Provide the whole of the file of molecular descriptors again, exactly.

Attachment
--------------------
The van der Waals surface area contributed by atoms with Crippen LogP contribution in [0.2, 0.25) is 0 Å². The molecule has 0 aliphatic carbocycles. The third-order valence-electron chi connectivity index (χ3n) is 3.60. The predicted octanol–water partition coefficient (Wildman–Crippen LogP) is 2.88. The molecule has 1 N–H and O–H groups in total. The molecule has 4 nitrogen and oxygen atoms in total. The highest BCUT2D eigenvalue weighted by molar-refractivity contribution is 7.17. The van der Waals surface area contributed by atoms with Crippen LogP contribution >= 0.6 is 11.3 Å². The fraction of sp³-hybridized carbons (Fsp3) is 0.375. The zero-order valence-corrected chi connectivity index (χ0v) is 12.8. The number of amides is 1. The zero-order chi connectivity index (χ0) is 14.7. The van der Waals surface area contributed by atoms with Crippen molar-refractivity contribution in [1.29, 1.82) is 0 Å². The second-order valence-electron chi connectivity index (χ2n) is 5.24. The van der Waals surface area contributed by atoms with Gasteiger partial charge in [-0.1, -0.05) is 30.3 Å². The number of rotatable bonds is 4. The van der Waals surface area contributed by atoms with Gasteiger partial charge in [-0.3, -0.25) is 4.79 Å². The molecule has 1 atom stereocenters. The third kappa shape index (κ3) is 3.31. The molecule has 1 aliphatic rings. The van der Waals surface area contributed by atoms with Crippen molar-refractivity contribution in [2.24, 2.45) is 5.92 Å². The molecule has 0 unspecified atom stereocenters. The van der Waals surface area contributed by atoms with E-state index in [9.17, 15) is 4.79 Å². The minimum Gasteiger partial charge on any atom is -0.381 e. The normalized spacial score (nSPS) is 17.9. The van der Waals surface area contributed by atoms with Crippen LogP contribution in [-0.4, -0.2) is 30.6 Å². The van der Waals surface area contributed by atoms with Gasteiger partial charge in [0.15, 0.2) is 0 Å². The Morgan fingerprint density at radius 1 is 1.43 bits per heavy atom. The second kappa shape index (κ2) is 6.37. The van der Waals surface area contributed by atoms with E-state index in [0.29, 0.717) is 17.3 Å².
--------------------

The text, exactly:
The van der Waals surface area contributed by atoms with Crippen LogP contribution in [0.2, 0.25) is 0 Å². The molecule has 0 aliphatic carbocycles. The third-order valence-electron chi connectivity index (χ3n) is 3.60. The predicted octanol–water partition coefficient (Wildman–Crippen LogP) is 2.88. The molecule has 1 N–H and O–H groups in total. The molecule has 4 nitrogen and oxygen atoms in total. The highest BCUT2D eigenvalue weighted by molar-refractivity contribution is 7.17. The van der Waals surface area contributed by atoms with Crippen LogP contribution >= 0.6 is 11.3 Å². The fraction of sp³-hybridized carbons (Fsp3) is 0.375. The zero-order valence-corrected chi connectivity index (χ0v) is 12.8. The number of amides is 1. The zero-order chi connectivity index (χ0) is 14.7. The van der Waals surface area contributed by atoms with Crippen molar-refractivity contribution in [1.29, 1.82) is 0 Å². The second-order valence-electron chi connectivity index (χ2n) is 5.24. The van der Waals surface area contributed by atoms with Gasteiger partial charge in [-0.1, -0.05) is 30.3 Å². The number of rotatable bonds is 4. The van der Waals surface area contributed by atoms with Gasteiger partial charge in [-0.3, -0.25) is 4.79 Å². The molecule has 1 atom stereocenters. The third kappa shape index (κ3) is 3.31. The molecule has 1 aliphatic rings. The van der Waals surface area contributed by atoms with Crippen molar-refractivity contribution in [2.24, 2.45) is 5.92 Å². The molecule has 0 unspecified atom stereocenters. The van der Waals surface area contributed by atoms with E-state index in [9.17, 15) is 4.79 Å². The minimum Gasteiger partial charge on any atom is -0.381 e. The normalized spacial score (nSPS) is 17.9. The van der Waals surface area contributed by atoms with Crippen LogP contribution in [-0.4, -0.2) is 30.6 Å². The van der Waals surface area contributed by atoms with Gasteiger partial charge in [0.15, 0.2) is 0 Å². The Morgan fingerprint density at radius 1 is 1.43 bits per heavy atom. The second kappa shape index (κ2) is 6.37. The van der Waals surface area contributed by atoms with E-state index in [0.29, 0.717) is 17.3 Å².